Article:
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Posted Wednesday, October 24, 2012 9:29 AM


Say Hey Kid

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Good afternoon,

Please consider the following:



I have 18 servers at two different sites. The number of DBs on each server varies but in column three I have included the total size of doing a full backup of all DBs.

Backups are written to a NAS (not local disk) and since we only have 2 NAS boxes, we can only perform backups n 2 servers at any one time. Having more than one server write backup files to the same NAS had caused issues in the past with write timeouts which caused he backup jobs to fail!

The Servers are mostly 2005 so no native SQL compression/encryption I'm afraid!

I have already completed the exercise of working out the appropriate recovery model of each database on all servers. The good news is there are no T-log backups. All DBs are set to SIMPLE with fortnightly FULLS backups + daily DIFFs.

The backups can only start after working hours so we have from 6PM to 9AM and all day Saturday/Sunday.

The problem is, no matter how I look at it, I can't see how I can move the backup files from Site A to Site B after the backups complete. There isn't enough time to compress/encrypt the backups then transfer them across the internet to the other site.

The only solution I have come up with so far is to purchase RedGate's SQL BAckup 7 (which I've tested and it's great) but then I will need 18 licenses which costs thousands of £££s!

I also thought about creating a process to perform intelligent backups (i.e. only backups databases that have changed etc.. ) but this is just going to create problems I just know it. I mean what happens on a day when all databases have changes and this is possible.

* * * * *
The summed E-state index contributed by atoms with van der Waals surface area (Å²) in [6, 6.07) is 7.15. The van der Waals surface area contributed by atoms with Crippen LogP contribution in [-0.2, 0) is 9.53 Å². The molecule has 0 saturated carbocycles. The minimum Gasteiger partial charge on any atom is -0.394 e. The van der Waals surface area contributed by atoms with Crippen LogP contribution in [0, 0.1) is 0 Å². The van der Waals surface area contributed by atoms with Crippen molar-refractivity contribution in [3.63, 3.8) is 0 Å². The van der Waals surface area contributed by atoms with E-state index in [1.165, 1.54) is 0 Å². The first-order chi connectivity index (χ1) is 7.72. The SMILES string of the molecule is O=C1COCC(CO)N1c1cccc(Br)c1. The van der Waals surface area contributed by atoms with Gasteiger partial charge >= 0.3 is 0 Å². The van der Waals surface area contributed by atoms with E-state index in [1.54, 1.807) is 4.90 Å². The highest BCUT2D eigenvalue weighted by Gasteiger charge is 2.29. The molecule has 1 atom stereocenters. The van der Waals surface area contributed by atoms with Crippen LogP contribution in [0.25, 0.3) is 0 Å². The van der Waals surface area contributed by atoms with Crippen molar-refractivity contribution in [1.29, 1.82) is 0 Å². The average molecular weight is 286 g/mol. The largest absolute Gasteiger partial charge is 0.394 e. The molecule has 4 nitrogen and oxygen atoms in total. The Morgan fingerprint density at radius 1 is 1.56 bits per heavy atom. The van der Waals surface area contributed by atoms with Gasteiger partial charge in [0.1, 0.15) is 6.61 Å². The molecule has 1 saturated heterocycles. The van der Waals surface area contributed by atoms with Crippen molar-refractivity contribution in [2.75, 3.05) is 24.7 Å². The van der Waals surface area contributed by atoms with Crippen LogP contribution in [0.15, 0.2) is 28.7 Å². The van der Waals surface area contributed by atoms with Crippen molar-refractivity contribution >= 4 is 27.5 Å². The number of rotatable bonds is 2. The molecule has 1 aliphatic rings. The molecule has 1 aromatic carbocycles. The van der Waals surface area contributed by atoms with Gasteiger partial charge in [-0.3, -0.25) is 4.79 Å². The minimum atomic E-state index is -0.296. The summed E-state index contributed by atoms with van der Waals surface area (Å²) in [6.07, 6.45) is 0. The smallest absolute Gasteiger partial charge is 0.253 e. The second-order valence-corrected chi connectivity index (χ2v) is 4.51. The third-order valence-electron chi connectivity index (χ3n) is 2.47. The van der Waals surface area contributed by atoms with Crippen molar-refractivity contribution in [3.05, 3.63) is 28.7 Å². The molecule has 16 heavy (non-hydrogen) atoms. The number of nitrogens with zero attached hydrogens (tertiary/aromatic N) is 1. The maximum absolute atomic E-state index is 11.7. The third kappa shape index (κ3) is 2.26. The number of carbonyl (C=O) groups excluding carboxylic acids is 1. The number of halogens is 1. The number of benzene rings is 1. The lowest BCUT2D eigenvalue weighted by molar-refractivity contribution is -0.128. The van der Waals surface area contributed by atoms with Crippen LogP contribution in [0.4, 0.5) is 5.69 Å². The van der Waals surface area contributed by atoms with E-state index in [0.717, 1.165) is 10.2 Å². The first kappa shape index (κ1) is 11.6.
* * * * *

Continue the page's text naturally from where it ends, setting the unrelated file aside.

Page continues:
I'm not looking for someone to solve this problem for me but maybe someone will see something in this that I can't!

Thanks for your time.


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Howard Zinn
Post #1376551
Posted Wednesday, October 24, 2012 9:44 AM


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I may have missed something, but do all the Full backups have to be on the same day?

You mention fortnightly Full backups. You can pile up a couple of smaller servers on Day 1 (perhaps servers 1, 2, 4, 11, 17), for Full backups, and Diff backups for the rest of the servers. Then you have all day to compress and ship all those backups. Day 2, do Full on server 3, Diff on all the rest, during the maintenance window, then compress and ship during regular hours (that shouldn't interfere with anything database-wise). Day 3, Full on server 5, Diff on all the rest. And so on.

The Diff backups should be, per what you're saying here, significantly smaller and faster than the Full backups.

Would something like that work, or did you already try that and I just didn't read it correctly?


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Post #1376558
Posted Tuesday, November 6, 2012 9:45 AM


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Really sorry for the late reply GSQUARED (why do I keep calling you CSGUARD?!)

I may have missed something, but do all the Full backups have to be on the same day?

No, we don’t have to do all full backups in one night.
Basically the setup is like this:

Site A
12 SQL Server Instances and 2 NAS devices.
Monday
Server 1 & 2 backup to NAS1 & NAS2
Tuesday